Project: Ghana Emergency Medicine Collaborative
Document Title: Pneumonia in the ED
Author(s): Phil Bossart (University of...
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Pneumonia in the ED
Phil Bossart MD
University of Utah
Salt Lake City
3
Types of Pneumonia
 

 

 

CAP community acquired
pneumonia
HAP

hospital acquired pneumonia

HCAP health care associa...
Community Acquired
Pneumonia
 

Indications for Admission to hospital

 

PSI Pneumonia Severity Index

 

CURB 65 Conf...
CURB 65
Some use CRB 65
0 – 1 home treatment
1 Admit to hospital
> 3 Admit to ICU
Prediction rules are aids only
Many othe...
Causes of pneumonia
 
 
 

 

 
 
 
 

Pneumococcus
Haemophilus influenzae
Atypical Bacteria (mycoplasma,
chlamydi...
Diagnosis of Pneumonia
 
 
 

 

Clinical cough, fever, chest pain
Rales, hypoxia
Radiologic findings – chest x-ray is...
Source undetermined

Source undetermined

These	
  are	
  	
  PA	
  and	
  lateral	
  films	
  of	
  RML	
  pneumonia	
  (a...
Source undetermined

Source undetermined

·∙	
  Aspira3on,	
  no	
  ma5er	
  what	
  
the	
  type,	
  usually	
  occurs	
 ...
PCP

11
Pneumocys*s	
  
jiroveci	
  (formerly	
  
carinii)	
  pneumonia:	
  
chest	
  X	
  ray	
  with	
  
bilateral,	
  diffuse	
 ...
Mycoplasma	
  pneumonia	
  

Source undetermined
13
Emperic Treatment
 

 
 

 

IDSA infectious disease society of
america
ATS american thoracic society
BTS british thor...
IDSA/ATS guidelines
If suspect pseudomonas: add
piperacillin-tazobactam or imipenem
If suspect MRSA: add vanc or linezolid...
British Thoracic Society
 

 

Amoxicillin 500 tid or Doxycycline
200mg load then 100mg q day.
Much cheaper

16
Timing of Antibiotics in ED
 

Retrospective studies suggested decrease
mortality if abx given within 4 horus

 

Lead t...
Out patient treatment
 
 

Zithro or doxycycline
Levofloxacin if sicker patient or more
complicated

18
Aspiration Pneumonia
 

 

 

Most pneumonia is from “aspiration”
Larger amount of aspiration causing
“pneumonitis”
Ana...
Aspiration Pneumonia
 
 
 
 

Reduced consciousness
Dysphagia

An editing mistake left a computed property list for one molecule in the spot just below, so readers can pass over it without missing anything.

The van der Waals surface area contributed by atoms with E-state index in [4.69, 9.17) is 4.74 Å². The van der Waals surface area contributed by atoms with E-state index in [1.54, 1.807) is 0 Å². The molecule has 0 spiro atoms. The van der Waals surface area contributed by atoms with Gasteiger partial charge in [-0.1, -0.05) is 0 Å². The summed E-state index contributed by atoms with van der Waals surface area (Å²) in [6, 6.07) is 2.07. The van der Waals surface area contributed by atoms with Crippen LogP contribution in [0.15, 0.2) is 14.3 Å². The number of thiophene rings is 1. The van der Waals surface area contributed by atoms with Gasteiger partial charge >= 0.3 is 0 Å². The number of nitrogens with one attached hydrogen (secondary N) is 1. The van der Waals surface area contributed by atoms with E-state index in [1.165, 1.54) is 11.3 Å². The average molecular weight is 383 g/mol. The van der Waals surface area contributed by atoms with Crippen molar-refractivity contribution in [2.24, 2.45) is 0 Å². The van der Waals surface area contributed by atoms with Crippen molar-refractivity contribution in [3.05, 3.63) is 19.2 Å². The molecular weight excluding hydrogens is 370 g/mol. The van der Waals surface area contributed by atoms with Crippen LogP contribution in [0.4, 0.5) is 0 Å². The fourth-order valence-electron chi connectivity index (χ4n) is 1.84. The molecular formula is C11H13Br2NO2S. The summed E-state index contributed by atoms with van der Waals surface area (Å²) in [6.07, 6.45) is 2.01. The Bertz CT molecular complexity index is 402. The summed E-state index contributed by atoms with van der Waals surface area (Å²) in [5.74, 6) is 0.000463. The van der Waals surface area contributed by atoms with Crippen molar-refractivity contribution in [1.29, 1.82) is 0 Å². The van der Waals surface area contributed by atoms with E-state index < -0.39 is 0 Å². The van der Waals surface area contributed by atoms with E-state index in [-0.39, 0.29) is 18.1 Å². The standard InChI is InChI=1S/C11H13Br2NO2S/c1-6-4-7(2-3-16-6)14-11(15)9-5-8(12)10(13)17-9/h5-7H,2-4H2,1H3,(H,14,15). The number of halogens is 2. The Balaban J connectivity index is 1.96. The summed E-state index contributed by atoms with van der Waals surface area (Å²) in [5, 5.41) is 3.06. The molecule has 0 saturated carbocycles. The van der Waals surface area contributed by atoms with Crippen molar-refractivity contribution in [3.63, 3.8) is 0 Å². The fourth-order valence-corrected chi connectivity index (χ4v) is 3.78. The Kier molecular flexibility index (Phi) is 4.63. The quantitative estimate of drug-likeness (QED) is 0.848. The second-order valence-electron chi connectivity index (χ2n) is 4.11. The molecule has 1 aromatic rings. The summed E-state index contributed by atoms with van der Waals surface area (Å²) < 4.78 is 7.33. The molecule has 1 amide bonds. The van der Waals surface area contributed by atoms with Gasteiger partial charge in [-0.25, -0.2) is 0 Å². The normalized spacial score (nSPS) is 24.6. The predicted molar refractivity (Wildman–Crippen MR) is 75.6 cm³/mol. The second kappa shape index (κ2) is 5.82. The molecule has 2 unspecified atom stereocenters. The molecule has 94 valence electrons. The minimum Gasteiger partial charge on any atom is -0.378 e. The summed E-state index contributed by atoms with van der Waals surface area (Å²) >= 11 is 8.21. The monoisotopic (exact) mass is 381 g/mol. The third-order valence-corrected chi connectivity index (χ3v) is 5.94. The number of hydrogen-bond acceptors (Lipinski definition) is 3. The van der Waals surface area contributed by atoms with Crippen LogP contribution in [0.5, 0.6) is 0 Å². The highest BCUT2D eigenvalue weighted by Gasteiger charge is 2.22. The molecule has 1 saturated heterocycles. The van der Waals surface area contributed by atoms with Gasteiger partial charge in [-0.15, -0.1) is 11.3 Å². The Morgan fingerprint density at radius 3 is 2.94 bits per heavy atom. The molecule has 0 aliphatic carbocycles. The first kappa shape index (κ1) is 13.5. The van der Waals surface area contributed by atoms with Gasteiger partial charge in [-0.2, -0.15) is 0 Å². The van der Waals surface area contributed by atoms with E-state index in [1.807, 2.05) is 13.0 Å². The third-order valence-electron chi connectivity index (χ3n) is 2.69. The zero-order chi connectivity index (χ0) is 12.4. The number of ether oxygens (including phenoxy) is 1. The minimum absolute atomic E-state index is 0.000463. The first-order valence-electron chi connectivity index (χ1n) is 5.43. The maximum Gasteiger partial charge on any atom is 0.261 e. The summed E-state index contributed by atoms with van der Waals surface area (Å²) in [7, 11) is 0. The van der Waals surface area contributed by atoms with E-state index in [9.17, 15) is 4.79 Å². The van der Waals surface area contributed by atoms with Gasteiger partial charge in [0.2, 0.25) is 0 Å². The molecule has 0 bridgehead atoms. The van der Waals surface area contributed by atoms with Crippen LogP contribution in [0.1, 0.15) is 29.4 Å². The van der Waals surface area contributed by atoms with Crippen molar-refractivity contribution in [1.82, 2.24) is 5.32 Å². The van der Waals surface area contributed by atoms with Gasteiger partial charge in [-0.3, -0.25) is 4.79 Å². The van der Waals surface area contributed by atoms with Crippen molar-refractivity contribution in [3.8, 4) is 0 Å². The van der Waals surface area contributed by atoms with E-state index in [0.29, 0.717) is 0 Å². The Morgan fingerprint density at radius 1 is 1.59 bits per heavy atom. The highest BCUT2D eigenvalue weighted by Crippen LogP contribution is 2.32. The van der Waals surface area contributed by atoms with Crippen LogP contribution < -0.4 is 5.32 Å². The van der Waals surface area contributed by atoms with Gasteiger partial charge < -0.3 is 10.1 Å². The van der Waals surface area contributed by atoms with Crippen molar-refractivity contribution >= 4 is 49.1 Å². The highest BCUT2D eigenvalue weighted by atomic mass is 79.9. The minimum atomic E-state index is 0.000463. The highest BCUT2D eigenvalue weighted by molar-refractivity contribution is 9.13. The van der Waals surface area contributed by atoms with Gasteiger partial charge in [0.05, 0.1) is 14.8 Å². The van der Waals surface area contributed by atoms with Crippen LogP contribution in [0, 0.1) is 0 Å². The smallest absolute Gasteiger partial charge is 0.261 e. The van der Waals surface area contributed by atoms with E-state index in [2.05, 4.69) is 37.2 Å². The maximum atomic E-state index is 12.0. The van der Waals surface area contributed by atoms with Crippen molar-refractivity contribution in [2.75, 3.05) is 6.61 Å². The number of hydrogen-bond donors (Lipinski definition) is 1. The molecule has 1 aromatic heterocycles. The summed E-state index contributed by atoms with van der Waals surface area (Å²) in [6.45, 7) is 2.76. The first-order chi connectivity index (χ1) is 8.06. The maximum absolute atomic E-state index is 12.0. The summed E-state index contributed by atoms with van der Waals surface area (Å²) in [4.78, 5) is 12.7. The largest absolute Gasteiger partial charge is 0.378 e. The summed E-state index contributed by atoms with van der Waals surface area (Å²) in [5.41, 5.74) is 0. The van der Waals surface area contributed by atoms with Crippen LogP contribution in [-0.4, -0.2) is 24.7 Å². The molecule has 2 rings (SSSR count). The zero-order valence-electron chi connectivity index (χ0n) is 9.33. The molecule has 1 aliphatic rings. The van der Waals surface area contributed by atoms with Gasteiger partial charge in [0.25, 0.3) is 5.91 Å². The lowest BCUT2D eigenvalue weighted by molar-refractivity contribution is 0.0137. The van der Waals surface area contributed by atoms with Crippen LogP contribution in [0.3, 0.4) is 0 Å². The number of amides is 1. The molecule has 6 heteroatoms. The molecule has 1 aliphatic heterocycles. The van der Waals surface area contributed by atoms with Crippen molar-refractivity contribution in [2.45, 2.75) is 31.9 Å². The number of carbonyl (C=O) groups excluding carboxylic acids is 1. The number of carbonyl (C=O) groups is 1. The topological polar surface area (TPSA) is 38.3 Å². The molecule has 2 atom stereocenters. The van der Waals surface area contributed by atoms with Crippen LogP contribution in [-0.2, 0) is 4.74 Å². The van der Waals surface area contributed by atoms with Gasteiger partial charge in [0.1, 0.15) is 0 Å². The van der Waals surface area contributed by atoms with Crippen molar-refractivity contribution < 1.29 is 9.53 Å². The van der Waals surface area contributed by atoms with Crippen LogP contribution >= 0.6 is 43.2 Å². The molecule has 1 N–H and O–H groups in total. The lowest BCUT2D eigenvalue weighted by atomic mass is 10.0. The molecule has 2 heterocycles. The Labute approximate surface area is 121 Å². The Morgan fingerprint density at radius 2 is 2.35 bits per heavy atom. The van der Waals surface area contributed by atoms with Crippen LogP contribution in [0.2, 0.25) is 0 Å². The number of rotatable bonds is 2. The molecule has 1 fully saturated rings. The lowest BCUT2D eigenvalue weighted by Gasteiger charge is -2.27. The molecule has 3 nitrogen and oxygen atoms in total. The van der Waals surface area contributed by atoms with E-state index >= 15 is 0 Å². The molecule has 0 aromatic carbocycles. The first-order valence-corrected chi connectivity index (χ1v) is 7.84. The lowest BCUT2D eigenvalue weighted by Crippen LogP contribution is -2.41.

GERD
NG feedings

Gastric acid suppression meds – assoc
...
Chemical Pneumonitis
 

 

 

 

Aspiration of substances toxic to
lungs separate from bacterial
infection
Diagnosis i...
Aspiration Pneumonia
 
 
 
 

 

Anaerobic bacteria from gingiva
More common with poor dentition
Most commonly evolve...
Pulmonary TB
 
 

 

Eighth leading cause of death
Effective medical therapy for over 50
years yet: lack of access to d...
Epidemiology
 

 
 
 
 

About one third of population is
infected
About 1.3 million deaths in 2007
Prevalence is dec...
Primary Pulmonary Tuberculosis
 

 
 
 

Symptoms occurring around time of
inoculation.
Generally mild and usually fev...
Reactive TB
 

 

 

Chronic TB, post primary TB,
recrudescent TB, endogenous TB
In USA this is 90% of TB in non HIV
pa...
Reactive TB
 

 

 

Chest X ray : apical infiltrates, may
see cavities with air fluid levels.
5% may have normal Chest...
25	
  year	
  old	
  Indian	
  girl	
  
presented	
  with	
  cough	
  and	
  
hemoptysis.	
  CXR	
  showed	
  
consolida3o...
20	
  year-­‐old	
  female	
  
with	
  history	
  of	
  
chronic	
  produc3ve	
  
cough	
  and	
  weight	
  
loss.	
  Pulm...
Pulmonary	
  
Tuberculosis	
  
Ghon	
  Complex	
  
Sub	
  pleural	
  
nodule	
  with	
  
medias3nal	
  
adenopathy.	
  	
 ...
Source undetermined

The	
  Ghon	
  complex	
  is	
  seen	
  here	
  at	
  closer	
  range.	
  Primary	
  tuberculosis	
  ...
Widespread	
  
hematogenous	
  
dissemina3on	
  
of	
  Mycobacterium	
  
Tuberculosis	
  
So	
  named	
  because	
  the	
 ...
Extra-pulmonary TB
 

 
 
 
 
 

 

Lymphadenitis: cervical, mediastinal,
axillary nodes
Pleural TB
CNS TB
Peritoni...
TB Diagnosis
 
 
 
 
 

 

TST, Mantoux test, PPD
Diameter of induration at 48-72 hrs.
Delayed type hypersensitivity...
TB Diagnosis
 

 
 

About 10 % of immunocompetent
people with LTBI will develop TB in
life time.
Greatest risk ( 5%) i...
TB diagnosis
 
 
 
 
 

Smear microscopy
Most rapid and least expensive
AFB staining
NNA nucleic acid amplification t...
TB treatment
 
 

Latent TB: INH for 9 months
Active TB : DOT (direct observation
therapy)
Initial phase of 4 drugs
for ...
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GEMC: Pneumonia in the ED: Resident Training

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This is a lecture by Dr. Phil Bossart from the Ghana Emergency Medicine Collaborative. To download the editable version (in PPT), to access additional learning modules, or to learn more about the project, see http://openmi.ch/em-gemc. Unless otherwise noted, this material is made available under the terms of the Creative Commons Attribution Share Alike-3.0 License: http://creativecommons.org/licenses/by-sa/3.0/.

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GEMC: Pneumonia in the ED: Resident Training